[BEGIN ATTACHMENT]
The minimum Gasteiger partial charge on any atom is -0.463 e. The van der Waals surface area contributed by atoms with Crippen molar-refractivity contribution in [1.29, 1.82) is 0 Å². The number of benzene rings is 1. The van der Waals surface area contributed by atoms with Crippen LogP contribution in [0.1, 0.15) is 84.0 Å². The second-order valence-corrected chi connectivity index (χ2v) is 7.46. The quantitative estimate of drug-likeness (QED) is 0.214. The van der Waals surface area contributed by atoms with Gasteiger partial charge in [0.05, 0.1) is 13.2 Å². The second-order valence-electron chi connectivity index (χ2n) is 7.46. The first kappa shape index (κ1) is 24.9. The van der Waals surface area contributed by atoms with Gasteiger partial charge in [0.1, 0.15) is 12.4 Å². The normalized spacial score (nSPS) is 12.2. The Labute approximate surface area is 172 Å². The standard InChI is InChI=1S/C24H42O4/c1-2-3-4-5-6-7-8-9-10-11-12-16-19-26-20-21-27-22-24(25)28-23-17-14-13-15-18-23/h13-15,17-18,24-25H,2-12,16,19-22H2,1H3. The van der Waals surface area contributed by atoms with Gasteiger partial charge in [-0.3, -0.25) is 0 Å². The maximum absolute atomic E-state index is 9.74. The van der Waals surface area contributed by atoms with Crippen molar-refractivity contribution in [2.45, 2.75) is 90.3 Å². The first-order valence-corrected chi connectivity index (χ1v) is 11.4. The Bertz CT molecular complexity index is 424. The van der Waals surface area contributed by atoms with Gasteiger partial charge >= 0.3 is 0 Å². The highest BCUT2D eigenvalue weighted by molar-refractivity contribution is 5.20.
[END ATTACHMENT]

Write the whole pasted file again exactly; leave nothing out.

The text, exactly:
The minimum Gasteiger partial charge on any atom is -0.463 e. The van der Waals surface area contributed by atoms with Crippen molar-refractivity contribution in [1.29, 1.82) is 0 Å². The number of benzene rings is 1. The van der Waals surface area contributed by atoms with Crippen LogP contribution in [0.1, 0.15) is 84.0 Å². The second-order valence-corrected chi connectivity index (χ2v) is 7.46. The quantitative estimate of drug-likeness (QED) is 0.214. The van der Waals surface area contributed by atoms with Gasteiger partial charge in [0.05, 0.1) is 13.2 Å². The second-order valence-electron chi connectivity index (χ2n) is 7.46. The first kappa shape index (κ1) is 24.9. The van der Waals surface area contributed by atoms with Gasteiger partial charge in [0.1, 0.15) is 12.4 Å². The normalized spacial score (nSPS) is 12.2. The Labute approximate surface area is 172 Å². The standard InChI is InChI=1S/C24H42O4/c1-2-3-4-5-6-7-8-9-10-11-12-16-19-26-20-21-27-22-24(25)28-23-17-14-13-15-18-23/h13-15,17-18,24-25H,2-12,16,19-22H2,1H3. The van der Waals surface area contributed by atoms with Gasteiger partial charge in [-0.3, -0.25) is 0 Å². The maximum absolute atomic E-state index is 9.74. The van der Waals surface area contributed by atoms with Crippen molar-refractivity contribution in [2.45, 2.75) is 90.3 Å². The first-order valence-corrected chi connectivity index (χ1v) is 11.4. The Bertz CT molecular complexity index is 424. The van der Waals surface area contributed by atoms with Gasteiger partial charge >= 0.3 is 0 Å². The highest BCUT2D eigenvalue weighted by molar-refractivity contribution is 5.20.